What Does a Real Film Critic Think of the ‘Always Sunny’ Gang’s Fake ‘Lethal Weapon 5’?

And is it better than the actual sequel Mel Gibson seems determined to make?
What Does a Real Film Critic Think of the ‘Always Sunny’ Gang’s Fake ‘Lethal Weapon 5’?

Does anyone actually want another Lethal Weapon

This summer will be the 25th anniversary of the most recent sequel, Lethal Weapon 4, which made a decent amount of money but got terrible reviews. Ever since then, there’s been on-and-off talk of doing another one, with several false starts and at least one declaration that Lethal Weapon 5 was “dead in the water” along the way. But late last year, Mel Gibson seemed confident that we’d get another chapter in the saga of Martin Riggs and Roger Murtaugh, which he’ll direct and will include Danny Glover as well. But between Gibson’s toxic reputation and Glover’s age — he’s a great actor, but he turns 77 in July — it’s hard to be that excited about a follow-up film in a franchise that ran out of gas decades ago.

Besides, there already is a Lethal Weapon 5. It’s the one that the gang from It’s Always Sunny in Philadelphia made back in 2010. Sure, it’s not feature-length — the “extended” cut is only 14 minutes long — but it’s sorta, kinda like a Lethal Weapon movie. But is it actually any good? 

I decided to ask a real film critic: me.

The Sunny version of Lethal Weapon 5 isn’t readily available. The movie appeared as part of the Season Six episode “Dee Reynolds: Shaping America’s Youth,” which Hulu doesn’t feature as part of its Sunny package. The same goes for “The Gang Makes Lethal Weapon 6,” which (as you might imagine) is the one where the gang makes Lethal Weapon 6. The reason both were pulled was because of insensitive comedic material — most notably, Rob McElhenney’s Mac and Kaitlin Olson’s Dee wearing blackface. (Discussing the decision for those episodes to be banished to the hinterlands, McElhenney said in 2021, “I find that my barometer is off for what’s appropriate sometimes in situations because, like, we’ve spent 15 years making a show about the worst people on the planet, and because it’s satire, we lean so heavily into this idea.”) However, you can still find Lethal Weapon 5 on DVD, complete with commentary with the actors as their Sunny characters, and on YouTube for the moment.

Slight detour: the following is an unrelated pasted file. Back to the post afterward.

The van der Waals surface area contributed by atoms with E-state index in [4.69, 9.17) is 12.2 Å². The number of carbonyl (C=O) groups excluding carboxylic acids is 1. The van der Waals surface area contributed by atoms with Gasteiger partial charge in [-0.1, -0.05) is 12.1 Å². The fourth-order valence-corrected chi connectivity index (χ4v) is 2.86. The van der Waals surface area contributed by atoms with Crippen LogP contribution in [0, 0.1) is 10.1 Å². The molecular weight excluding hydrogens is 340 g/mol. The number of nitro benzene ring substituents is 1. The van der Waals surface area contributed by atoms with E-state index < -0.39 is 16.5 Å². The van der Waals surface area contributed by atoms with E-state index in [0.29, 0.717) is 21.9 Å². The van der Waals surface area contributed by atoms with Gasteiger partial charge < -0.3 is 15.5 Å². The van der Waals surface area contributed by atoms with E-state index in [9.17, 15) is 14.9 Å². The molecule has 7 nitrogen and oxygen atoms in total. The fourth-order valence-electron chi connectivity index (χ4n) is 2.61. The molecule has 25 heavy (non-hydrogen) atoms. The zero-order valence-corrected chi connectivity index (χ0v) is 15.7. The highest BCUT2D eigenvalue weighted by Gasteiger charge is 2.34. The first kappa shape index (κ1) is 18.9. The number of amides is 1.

Even by the standards of real-life Lethal Weapon sequels, Lethal Weapon 5 has a fairly silly plot. Murtaugh (played by Glenn Howerton’s Dennis) is about to retire when he and Riggs (Mac) learn that someone has tainted the L.A. water supply — and that Murtaugh’s wife had died as a result. Vowing revenge, the cops interrogate a sex worker (Artemis Pebdani’s Artemis), which leads them to Chief Lazarus (Danny De Vito’s Frank), an evil Native American who wants to control the city’s clean-water supply. Shootouts and slow-motion chase sequences ensue. Oh, and at one point, Dennis and Mac switch roles.

As a big Sunny fan, I tend to love just about everything these horrible characters do on the show. But I think Lethal Weapon 5, despite some truly brilliant parts, is only okay. I’d still rather watch it than sit through whatever Mel Gibson makes, though. 

The idea behind Lethal Weapon 5 is pretty great: Mac and Dennis want to make a sequel starring themselves, except they have no filmmaking talent (or acting talent) whatsoever. And so we have lots of awkward cuts and bad line-readings. (Charlie Day’s Charlie is especially woeful playing the police chief and a couple random bad guys.) The gang clearly had no money for this project, resulting in some of the most astoundingly bad effects ever. (That dummy of Charlie’s character flying out the window to its death is just too great.) There’s no way Lethal Weapon 5 could possibly be good — the real question is just how hilariously terrible it ends up being. 

There’s a proud comedic tradition of fictional morons trying to make movies. Personal favorites are Bob and Doug McKenzie’s horrendous sci-fi film at the start of Strange Brew, the “Laser Cats” sketches on Saturday Night Live and the “Boats ‘N Hoes” music video in Step Brothers. All those happened before Lethal Weapon 5, which is just as inept as its predecessors, although sometimes it’s just competent enough that it’s jarring. (Who shot those establishing shots of L.A.? They’re kinda decent!) So the fact that Lethal Weapon 5 is awful is unsurprising — the disappointment is that it’s bad in a somewhat predictable way. (I do, however, want to give a shout-out to Dennis’ stunningly excruciating Australian accent when he plays Riggs. That’s world-class terribleness.)